Crackdown on honour-based violence in Northamptonshire

Leaders within minority groups in Northamptonshire are to trained to assist in a crackdown on so-called honour-based violence.

Police hope the influence of such individuals will help make the crime unacceptable within its communities.

"Honour" violence is defined as any attack on a person perceived to have brought shame on a family.

Women's Aid said that it had helped dozens of women affected by the crime in the county this year alone.

'Very very scared'

Chris Starmer, from the charity, said: "We had a young girl of 19 referred to us through her GP.

"Her father was trying to send her back to her country of origin to a forced marriage to a man that was old enough to be her father.

"Before that marriage took place she was to undergo female genital mutilation. She was very very scared."

Mrs Starmer said that while the charity could support many of those who asked for help, there were many more who suffered in silence.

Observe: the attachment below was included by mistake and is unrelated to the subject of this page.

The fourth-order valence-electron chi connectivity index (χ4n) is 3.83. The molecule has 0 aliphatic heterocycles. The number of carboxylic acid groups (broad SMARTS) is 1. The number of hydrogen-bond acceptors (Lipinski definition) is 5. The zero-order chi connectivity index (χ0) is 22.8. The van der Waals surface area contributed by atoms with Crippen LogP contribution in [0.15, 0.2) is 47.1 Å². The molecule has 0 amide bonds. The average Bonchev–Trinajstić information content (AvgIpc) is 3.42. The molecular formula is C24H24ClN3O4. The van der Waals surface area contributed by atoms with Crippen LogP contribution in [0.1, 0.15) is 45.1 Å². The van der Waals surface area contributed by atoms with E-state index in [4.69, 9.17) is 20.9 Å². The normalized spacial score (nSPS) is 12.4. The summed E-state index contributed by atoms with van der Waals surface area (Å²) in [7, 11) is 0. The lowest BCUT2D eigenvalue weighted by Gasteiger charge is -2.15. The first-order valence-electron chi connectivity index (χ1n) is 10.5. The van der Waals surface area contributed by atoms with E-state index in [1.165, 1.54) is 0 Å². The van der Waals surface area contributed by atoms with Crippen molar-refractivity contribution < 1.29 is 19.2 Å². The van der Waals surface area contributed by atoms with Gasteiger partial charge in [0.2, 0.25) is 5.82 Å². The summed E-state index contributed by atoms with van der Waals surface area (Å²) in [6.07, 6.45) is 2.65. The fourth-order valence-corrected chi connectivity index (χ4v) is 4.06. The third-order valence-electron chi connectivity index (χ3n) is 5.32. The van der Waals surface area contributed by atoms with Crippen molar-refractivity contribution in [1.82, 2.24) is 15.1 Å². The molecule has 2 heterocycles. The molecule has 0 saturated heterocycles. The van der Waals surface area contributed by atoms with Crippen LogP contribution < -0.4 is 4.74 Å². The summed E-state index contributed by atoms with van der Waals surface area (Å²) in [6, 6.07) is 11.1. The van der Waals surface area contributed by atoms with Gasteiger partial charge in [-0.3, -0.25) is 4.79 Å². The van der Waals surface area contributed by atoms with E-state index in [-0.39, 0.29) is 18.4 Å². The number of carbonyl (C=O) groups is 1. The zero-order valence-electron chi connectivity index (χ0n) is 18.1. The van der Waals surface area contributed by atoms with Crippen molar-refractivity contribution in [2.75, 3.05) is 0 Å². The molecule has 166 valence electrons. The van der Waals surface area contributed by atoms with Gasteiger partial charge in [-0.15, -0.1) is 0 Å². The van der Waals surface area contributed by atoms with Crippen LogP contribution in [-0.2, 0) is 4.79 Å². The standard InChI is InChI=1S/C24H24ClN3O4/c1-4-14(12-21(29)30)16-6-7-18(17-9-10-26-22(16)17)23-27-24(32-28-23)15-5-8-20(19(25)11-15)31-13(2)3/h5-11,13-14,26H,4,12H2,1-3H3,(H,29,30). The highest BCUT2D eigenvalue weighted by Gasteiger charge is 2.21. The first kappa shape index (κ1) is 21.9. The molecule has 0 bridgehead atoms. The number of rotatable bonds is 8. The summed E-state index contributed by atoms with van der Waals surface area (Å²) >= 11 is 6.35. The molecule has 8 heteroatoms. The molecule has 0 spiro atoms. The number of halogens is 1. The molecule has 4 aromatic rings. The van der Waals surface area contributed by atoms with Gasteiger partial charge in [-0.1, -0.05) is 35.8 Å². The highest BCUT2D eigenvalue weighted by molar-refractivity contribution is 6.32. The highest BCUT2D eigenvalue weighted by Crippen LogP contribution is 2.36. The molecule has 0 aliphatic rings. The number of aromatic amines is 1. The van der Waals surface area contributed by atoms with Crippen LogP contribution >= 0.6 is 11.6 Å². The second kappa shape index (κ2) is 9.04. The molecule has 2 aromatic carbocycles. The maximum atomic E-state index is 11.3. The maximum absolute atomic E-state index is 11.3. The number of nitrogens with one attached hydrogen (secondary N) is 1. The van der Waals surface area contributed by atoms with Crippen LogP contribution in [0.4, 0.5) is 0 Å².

She added: "Raising awareness of honour violence is important so that victims of the crime know that support is available and so that professionals within the community know how they can help."

Detective Inspector Andy Glenn, of Northamptonshire Police, said that while he wanted to raise awareness generally he believed the appointments within minority groups would be particularly effective.

He said: "We recognise that sometimes it's difficult for the police to get those messages across so one of the things we are doing is working with community members.

"We have started to train key members of certain communities to get them to understand the impact of honour-based violence - how it can affect victims, how it can affect communities."

These people will then be tasked with educating their communities about the crime.

Det Insp Glenn added: "What we really want to do is work closely with community to make honour-based violence unacceptable."

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